In THE LAST DETAIL, as in these other movies too, it is always made perfectly clear that Nicholson, like Chaplin in his films, momentarily thwarts, but never defeats, the all-powerful institutions. Thus the film has its proverbial cake and eats it too. It revels in Nicholson’s outraged attacks on institutions without suggesting that the dissolution of these institutions would be a good thing. Such a suggestion, after all, would be untenable in a Hollywood film and unacceptable to most American audiences. Thus, while the movie offers momentary relief from frustration, the audience is left with the overriding impression that life is a meaningless concatenation of unrelated activities, that any “slice of life” would inevitably reveal this meaninglessness.

The film’s form also provides this message. Each separate activity is cut short or fragmented. The film is divided into short sequences which exclude any really significant aspects of experience. For example, we do not see Meadows have a successful sexual experience; only the most ludicrous and anticlimactic episodes are included. Consequences are also ignored. When the three men get drunk and sit around the hotel room, we don't see Meadows get sick. We only learn that he did vomit and that he will again. The film is divided into small bits and pieces which alone are meaningless and don't add up to anything. Because most of the film is composed of scenes of waiting, standing around, and watching, we are left with a sense of the aimlessness of the characters’ lives.

While the meaninglessness of their lives is clearly the result of their dependence on an alienating job for their security and comfort, the film makers have generalized the film in order to make it stand for life in general. Thus the real causes of isolation, frustration, alienation, and meaninglessness in the lives of these men remain unexplored. The emptiness stays at the level of an existential or psychological problem and never becomes, in terms of the movie, what it is: a social problem.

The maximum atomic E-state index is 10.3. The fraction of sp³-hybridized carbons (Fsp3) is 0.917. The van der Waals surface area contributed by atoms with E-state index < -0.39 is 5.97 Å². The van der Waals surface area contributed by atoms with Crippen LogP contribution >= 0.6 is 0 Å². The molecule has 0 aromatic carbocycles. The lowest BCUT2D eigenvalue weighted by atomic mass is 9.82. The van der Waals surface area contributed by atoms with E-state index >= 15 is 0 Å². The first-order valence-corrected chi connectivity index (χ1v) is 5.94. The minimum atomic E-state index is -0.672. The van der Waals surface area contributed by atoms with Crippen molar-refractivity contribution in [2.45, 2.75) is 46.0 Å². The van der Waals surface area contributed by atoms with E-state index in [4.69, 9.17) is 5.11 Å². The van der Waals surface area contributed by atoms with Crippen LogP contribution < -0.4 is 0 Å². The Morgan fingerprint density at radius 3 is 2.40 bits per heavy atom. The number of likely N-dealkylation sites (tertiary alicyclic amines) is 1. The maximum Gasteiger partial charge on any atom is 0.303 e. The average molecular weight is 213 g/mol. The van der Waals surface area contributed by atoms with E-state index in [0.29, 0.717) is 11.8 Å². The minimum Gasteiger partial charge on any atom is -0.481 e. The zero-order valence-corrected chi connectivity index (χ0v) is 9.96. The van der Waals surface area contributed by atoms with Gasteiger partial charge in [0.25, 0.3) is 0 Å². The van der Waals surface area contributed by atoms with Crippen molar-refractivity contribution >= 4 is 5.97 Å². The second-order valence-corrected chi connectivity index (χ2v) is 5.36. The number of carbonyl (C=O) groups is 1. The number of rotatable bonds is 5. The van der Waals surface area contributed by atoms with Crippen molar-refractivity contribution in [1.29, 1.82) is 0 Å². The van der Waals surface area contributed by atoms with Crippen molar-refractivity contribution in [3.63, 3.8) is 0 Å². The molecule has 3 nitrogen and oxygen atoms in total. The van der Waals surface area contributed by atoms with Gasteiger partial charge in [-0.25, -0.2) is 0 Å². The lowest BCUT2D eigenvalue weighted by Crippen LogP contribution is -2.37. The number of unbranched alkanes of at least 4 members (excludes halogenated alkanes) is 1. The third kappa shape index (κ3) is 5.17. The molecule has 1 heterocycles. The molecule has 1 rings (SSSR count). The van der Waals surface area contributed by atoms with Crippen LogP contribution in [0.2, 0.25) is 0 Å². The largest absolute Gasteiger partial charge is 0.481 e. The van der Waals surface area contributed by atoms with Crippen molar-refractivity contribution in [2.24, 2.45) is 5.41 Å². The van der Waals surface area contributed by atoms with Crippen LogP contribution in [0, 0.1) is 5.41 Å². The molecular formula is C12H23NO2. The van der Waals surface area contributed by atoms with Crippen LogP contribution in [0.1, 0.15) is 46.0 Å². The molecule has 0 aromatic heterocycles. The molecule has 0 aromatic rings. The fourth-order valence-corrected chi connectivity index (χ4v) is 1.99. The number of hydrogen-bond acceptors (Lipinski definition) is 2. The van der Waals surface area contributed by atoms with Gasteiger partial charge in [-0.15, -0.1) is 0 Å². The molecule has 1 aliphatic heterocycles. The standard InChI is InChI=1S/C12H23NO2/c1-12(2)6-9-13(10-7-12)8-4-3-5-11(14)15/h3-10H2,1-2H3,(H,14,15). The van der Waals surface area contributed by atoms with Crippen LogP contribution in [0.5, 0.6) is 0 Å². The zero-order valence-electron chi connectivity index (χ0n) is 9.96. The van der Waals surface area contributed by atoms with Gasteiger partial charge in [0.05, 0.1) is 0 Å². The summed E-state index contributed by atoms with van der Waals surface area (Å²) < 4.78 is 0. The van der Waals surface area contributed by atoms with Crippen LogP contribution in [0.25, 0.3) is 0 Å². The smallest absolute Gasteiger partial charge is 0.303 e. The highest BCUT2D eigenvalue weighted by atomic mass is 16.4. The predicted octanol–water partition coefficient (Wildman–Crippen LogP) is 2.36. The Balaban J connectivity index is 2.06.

Only once does the film touch political and social reality. toward the end of the sailors’ stay in New York, they are picked up by four very ridiculous youngish liberals who take them to a plush apartment. Two of these people question Mulhall about the treatment he and other Blacks are receiving in the Navy and about his attitudes toward the Navy and toward Nixon. Mulhall rejects these questions by justly putting down these silly people who clearly do not understand him, and his motives for joining and staying in the Navy. By carefully selecting his types and directing this scene, Ashby has forced us to agree that these are tiresome questions.

But only in this film, which strictly avoids all contact with the world outside its aesthetic frontiers, could these questions be tiresome. These are, from a larger perspective, the most important questions asked in the whole film. THE LAST DETAIL is critical of Navy life, but its criticisms are purposely unspecific and apply to modern life in general. The Navy in this film functions as a microcosm or a symbol of life in general. By refusing to deal with specific issues (and even denigrating those which are raised), Hal Ashby and his associates think they have freed themselves from any social responsibility. But every human act has political implications which cannot be denied. By ignoring the economic and social origins of contemporary alienation and frustration, these film makers have chosen to support the existing irstitutions they appear to criticize.